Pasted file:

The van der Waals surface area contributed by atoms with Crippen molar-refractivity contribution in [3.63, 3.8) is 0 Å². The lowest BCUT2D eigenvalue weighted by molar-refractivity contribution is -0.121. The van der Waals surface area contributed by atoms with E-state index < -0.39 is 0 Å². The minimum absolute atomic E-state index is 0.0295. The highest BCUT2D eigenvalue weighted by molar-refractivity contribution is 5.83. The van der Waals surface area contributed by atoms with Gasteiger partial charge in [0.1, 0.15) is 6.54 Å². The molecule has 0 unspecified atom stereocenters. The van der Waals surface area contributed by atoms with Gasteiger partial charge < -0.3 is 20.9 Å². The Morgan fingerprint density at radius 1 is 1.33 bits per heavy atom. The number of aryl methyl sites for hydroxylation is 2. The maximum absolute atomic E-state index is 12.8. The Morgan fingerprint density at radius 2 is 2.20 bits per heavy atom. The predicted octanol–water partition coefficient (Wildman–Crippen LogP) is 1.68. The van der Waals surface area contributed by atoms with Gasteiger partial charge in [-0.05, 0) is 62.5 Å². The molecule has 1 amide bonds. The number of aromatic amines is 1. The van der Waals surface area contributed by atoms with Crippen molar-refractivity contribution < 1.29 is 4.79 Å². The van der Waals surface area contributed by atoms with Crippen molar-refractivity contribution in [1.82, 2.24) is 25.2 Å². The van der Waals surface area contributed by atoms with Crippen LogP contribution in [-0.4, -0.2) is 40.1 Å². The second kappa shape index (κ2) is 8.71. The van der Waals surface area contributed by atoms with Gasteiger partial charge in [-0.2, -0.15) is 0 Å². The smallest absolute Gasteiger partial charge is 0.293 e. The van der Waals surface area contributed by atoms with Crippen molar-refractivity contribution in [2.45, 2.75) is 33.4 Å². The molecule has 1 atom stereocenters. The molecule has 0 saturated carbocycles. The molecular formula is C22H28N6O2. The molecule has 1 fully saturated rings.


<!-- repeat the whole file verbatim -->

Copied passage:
The van der Waals surface area contributed by atoms with Crippen molar-refractivity contribution in [3.63, 3.8) is 0 Å². The lowest BCUT2D eigenvalue weighted by molar-refractivity contribution is -0.121. The van der Waals surface area contributed by atoms with E-state index < -0.39 is 0 Å². The minimum absolute atomic E-state index is 0.0295. The highest BCUT2D eigenvalue weighted by molar-refractivity contribution is 5.83. The van der Waals surface area contributed by atoms with Gasteiger partial charge in [0.1, 0.15) is 6.54 Å². The molecule has 0 unspecified atom stereocenters. The van der Waals surface area contributed by atoms with Gasteiger partial charge < -0.3 is 20.9 Å². The Morgan fingerprint density at radius 1 is 1.33 bits per heavy atom. The number of aryl methyl sites for hydroxylation is 2. The maximum absolute atomic E-state index is 12.8. The Morgan fingerprint density at radius 2 is 2.20 bits per heavy atom. The predicted octanol–water partition coefficient (Wildman–Crippen LogP) is 1.68. The van der Waals surface area contributed by atoms with Gasteiger partial charge in [-0.05, 0) is 62.5 Å². The molecule has 1 amide bonds. The number of aromatic amines is 1. The van der Waals surface area contributed by atoms with Crippen molar-refractivity contribution < 1.29 is 4.79 Å². The van der Waals surface area contributed by atoms with Crippen molar-refractivity contribution in [1.82, 2.24) is 25.2 Å². The van der Waals surface area contributed by atoms with Crippen LogP contribution in [-0.4, -0.2) is 40.1 Å². The second kappa shape index (κ2) is 8.71. The van der Waals surface area contributed by atoms with Gasteiger partial charge in [-0.2, -0.15) is 0 Å². The smallest absolute Gasteiger partial charge is 0.293 e. The van der Waals surface area contributed by atoms with Crippen molar-refractivity contribution in [2.45, 2.75) is 33.4 Å². The molecule has 1 atom stereocenters. The molecule has 0 saturated carbocycles. The molecular formula is C22H28N6O2. The molecule has 1 fully saturated rings.